Sammy's Beach Bar & Grill in Honolulu primed for Takeoff

May 24, 2018
Sammy's Beach Bar & Grill in Honolulu primed for Takeoff
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When you have a captive audience, there’s not much incentive to improve your game, and for decades, that’s the way travelers have felt about airport restaurants. Their reputation has been of bland, dull fare that lags years behind what’s happening on the streets.

At Honolulu’s Daniel K. Inouye International Airport, chef Andy Ocetnik Jr. of HMS Host, which operates more than 40 dining concepts on-site, is out to change that perception. Airport restaurants represent the “last frontier” of elevated dining that has hit every other sector, Ocetnik said, including grocery stores and fast-food outlets.

For the goal-oriented chef charged with overseeing HMS Host restaurants in the Honolulu, Kahului and Lihue airports, improving the reputation of the airport is a challenge where the sky’s the limit.

“When you’re starting on the ground floor, there’s a lot of room for growth,” Ocetnik said. “This has been long overdue. Nobody should have to eat bad food. I want people to be excited about eating at the airport, rather than dread it.

“I want people to be surprised by what’s happening here. It’s a great personal challenge to bring the airport up to speed to what’s going on outside. We have a lot of concepts coming in the next 10 years. You’re gonna see a lot of development.” To start, Makai Plantation opened last year, as did Sammy’s Beach Bar &Grill, the latter as a joint venture of HMS Host, GRL Corp. and Rock &Roll Hall of Famer Sammy Hagar.

Sammy’s focuses on such approachable and sunny beach-meets-Tex Mex fare such as Baja-style beer-battered ahi tacos ($18), fish and chips ($24), Red Rockin’ Haleakala Wings ($14), the juicy bacon and guac-topped Sammy’s Beach Burger ($18.50) and an excellent kalua pork Cubano ($18.50). The bar is home to Hagar’s Cabo Wabo Tequila and Sammy’s Beach Bar Rum, used in the restaurant’s signature Mint Macadamia Mule. Another reason to eat there? Hagar donates all his proceeds from the restaurant to the local children’s charity HUGS (Help, Understanding &Group Support), through the Hagar Family Foundation.

HMS Host’s marketplace concept, Leahi Plantation, is scheduled to open later this year in the Diamond Head Concourse Terminal. Before joining HMS Host, Ocetnik worked with celebrity chef Todd English at his various restaurants up and down the East Coast, before becoming executive chef at English’s Olives at Atlantis Paradise Island in Nassau, Bahamas. He also spent a decade at the Grand Hyatt Kauai Resort &Spa. Taking on the airport challenge has “been more fun than difficult,” he said. “I can take all experience in fine dining and have fun bringing in better ingredients, focusing on the local.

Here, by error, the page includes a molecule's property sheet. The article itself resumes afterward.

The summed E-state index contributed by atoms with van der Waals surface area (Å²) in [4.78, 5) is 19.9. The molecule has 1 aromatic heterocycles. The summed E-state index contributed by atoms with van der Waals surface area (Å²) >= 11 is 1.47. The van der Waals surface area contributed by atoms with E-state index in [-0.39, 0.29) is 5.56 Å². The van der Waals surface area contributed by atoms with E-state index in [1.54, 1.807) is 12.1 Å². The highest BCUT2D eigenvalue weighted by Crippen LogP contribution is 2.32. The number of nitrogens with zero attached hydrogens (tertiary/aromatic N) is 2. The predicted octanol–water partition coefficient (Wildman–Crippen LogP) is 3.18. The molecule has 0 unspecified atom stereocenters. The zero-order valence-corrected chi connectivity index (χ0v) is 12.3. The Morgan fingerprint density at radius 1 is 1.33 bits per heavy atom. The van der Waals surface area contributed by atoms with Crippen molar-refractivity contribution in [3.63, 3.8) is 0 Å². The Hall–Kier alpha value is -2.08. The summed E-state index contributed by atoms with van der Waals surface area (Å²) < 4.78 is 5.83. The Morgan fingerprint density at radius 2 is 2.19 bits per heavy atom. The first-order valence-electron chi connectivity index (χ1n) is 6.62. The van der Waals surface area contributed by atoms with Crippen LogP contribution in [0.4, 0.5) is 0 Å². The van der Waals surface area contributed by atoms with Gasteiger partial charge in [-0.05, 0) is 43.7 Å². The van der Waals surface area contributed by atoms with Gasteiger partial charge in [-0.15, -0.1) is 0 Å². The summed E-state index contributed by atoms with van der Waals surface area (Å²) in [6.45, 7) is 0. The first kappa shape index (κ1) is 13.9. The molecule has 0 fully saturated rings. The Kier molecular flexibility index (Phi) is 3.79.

The emphasis is on quality and value. “At the domestic and international gates, every flight is going to be a minimum of five hours so we want our food to be satisfying and relieve some of the anxiety of travel.” Improving the fare will also boost the company’s bottom line. “We worry about all the same things as a street-side restaurant, plus we’re in an environment where everything is fast. People are moving quickly so we’ve got only a short time to capture them and a short time to keep them here,” Ocetnik said.

Through the end of May, which HMS Host has designated Airport Restaurant Month, the Honolulu airport joins 80 others across North America offering menus highlighting avocados. Participating in Hono­lulu’s dining event are Makai Plantation, Umaizushi, PGA Tour Grill and Stinger Rays. Diverse offerings range from four teishoku menus at Umaizushi, to pulled-pork tacos and avocado banh mi ($17) at Makai Plantation. Of course, if you happen to fall in love with the food, the bummer is that you can only get it if you either work at the airport or are traveling.

A couple of dishes I wish we could have on the outside are that banh mi accented with cucumber, carrot, cilantro and mint, and Makai Plantation’s roast salmon ($20) with plenty of value extras on the plate, such as sauteed arugula and mushrooms, a doubling up on the greens with a crunchy slaw, and hummus with olives and pita points. Both represented aha! moments. I shy away from spending money when I assume the outcome will be disappointing, so at the airport I’ve always found it better to go with what’s known, and gravitate to Burger King if I happen to get hungry before boarding. I’ve been so focused on getting my Whopper Jr. to the gate on time that I never noticed that Burger King opens to the sushi bar Umaizushi, which serves donburi and noodle bowls, including a crab ramen ($16) that I need to try at a later date.

For now, there is that quartet of teishoku specials with avocado. The $20 sets include miso soup, salad with avocado, white rice, kim chee- avocado relish and an entree choice of shrimp tempura, lacquered sockeye salmon, seared ginger beef or a sushi combination of ahi, hamachi, sake and ebi. The tempura is the most popular, contemporized with a drizzling of spicy mayo and sweet unagi sauce in place of the usual accompaniments of dipping sauce and grated daikon. Ocetnik said he has listened to customer complaints and suggestions that hit on every street trend, resulting in more vegetarian and gluten-free options, and always making sure good burgers abound. “We gotta have that option. It’s a crowd-pleaser, the No. 1 choice of customers.”

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Sammy's Beach Bar & Grill in Honolulu primed for Takeoff
Sammy's Beach Bar & Grill in Honolulu primed for Takeoff